|Quoting 777Jet (Reply 206):|
One reason is that the aircraft could have been carrying a lot more fuel than we know of; more than the Malaysian authorities want us to believe.
It's good to see that someone dares mentioning fuel, as in the quantities of it.
The possibility of fudged fuel figures should be seriously considered. Why?
Because of all the obfuscation & misinformation from all sorts of angles and directions, official and otherwise, and what might possibly be hidden behind it.
Consider this again ....
A while back we have had Australia's most reputable paper saying as much that MH370 was sighted over the Maldives.
Why would they do that?
More recently we had a pilot, with 26,000 hours 'under his belt', claiming that MH370 could have flown for another 50 minutes; and he says the sighting in the Maldives was at 08:00 AM
, not 06:15 as generally reported.
Why would a pilot do that? Wouldn't his trade-honour prevent him from telling fibs to the public?
If he did have solid information, based on real facts, why bring it out in such an obfuscating manner?
Why would a Tim Clark risk his reputation and make the statements he has in his interview, a few months back?
What information does he have and how would he have obtained that?
Why would any of these three items appear in the news in the first place?
Have they got substance behind them, facts?
Or is our world so whacko by now that nothing can be trusted these days and the public has to guess as best as it can?
And yet it is the public that is expected to maintain faith in an industry, and pay the big $,$$$'s, where even a (presumably) well-experienced pilot can't be trusted.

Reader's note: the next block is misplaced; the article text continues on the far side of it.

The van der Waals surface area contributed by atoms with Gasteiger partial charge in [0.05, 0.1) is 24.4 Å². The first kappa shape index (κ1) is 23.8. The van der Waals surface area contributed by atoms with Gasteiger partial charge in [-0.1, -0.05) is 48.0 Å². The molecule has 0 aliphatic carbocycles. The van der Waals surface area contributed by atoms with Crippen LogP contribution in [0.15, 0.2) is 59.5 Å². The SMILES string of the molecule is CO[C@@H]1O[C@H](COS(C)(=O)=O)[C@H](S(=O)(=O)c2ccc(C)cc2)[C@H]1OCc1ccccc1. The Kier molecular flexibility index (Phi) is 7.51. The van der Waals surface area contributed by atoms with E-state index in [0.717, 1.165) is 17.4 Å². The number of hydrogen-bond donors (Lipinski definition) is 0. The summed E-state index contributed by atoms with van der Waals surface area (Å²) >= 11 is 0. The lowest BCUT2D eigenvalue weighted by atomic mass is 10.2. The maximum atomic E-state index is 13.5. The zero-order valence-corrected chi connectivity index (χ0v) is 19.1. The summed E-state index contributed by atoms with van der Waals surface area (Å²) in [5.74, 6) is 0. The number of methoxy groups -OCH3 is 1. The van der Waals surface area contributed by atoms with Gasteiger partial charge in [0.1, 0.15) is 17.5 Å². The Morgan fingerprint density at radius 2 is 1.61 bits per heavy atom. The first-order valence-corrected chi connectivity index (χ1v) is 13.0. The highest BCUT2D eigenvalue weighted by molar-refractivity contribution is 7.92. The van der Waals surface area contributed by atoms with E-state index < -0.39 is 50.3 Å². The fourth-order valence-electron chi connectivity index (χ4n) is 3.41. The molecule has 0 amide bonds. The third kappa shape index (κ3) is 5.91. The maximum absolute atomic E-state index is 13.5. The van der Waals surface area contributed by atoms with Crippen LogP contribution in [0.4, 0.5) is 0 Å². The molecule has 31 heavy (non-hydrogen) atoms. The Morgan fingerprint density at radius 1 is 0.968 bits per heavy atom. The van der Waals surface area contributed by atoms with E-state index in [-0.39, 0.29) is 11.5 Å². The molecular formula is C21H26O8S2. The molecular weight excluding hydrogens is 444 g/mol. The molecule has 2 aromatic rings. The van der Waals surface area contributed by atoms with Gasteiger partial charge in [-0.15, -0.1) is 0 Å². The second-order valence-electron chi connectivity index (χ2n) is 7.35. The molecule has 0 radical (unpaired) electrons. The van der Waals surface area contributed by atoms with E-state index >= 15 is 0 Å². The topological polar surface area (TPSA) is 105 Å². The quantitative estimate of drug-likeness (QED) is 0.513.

So far there has been not one good explanation why we've had these three different angles and opinions.
Is just one a liar or do we have three of them? Which is the better lie?
One could become quite sarcastic about all this ....
If an unidentified airliner can mysteriously fly low over a Maldives island, and was observed doing so while the authorities deny such aircraft movements, is it possible then that MH370 may have had enough fuel to 'mysteriously' fly somewhere else altogether, other than the SIO..??
Who knows, maybe MH370 refuelled at some mysterious airport and then flew on, never to be seen again.
Can't have been MH370, of course, because of the very convenient satellite data.
And yet, it is happily acceptable that unidentified airliners can fly mysteriously around the world; and, apart from some villagers on a tropical island .... nobody knows.
Talk about UFO's ....
Seriously though ...
If there was only a small error in the fuel figures, deliberate or otherwise, then it is perfectly possible that it was MH370 which the Maldives villagers saw on that fateful day. The underwater high-energy noise from that direction could make sense too, then, as recorded by that university in Western Australia.
Is there something in all this that is hidden in plain sight ....?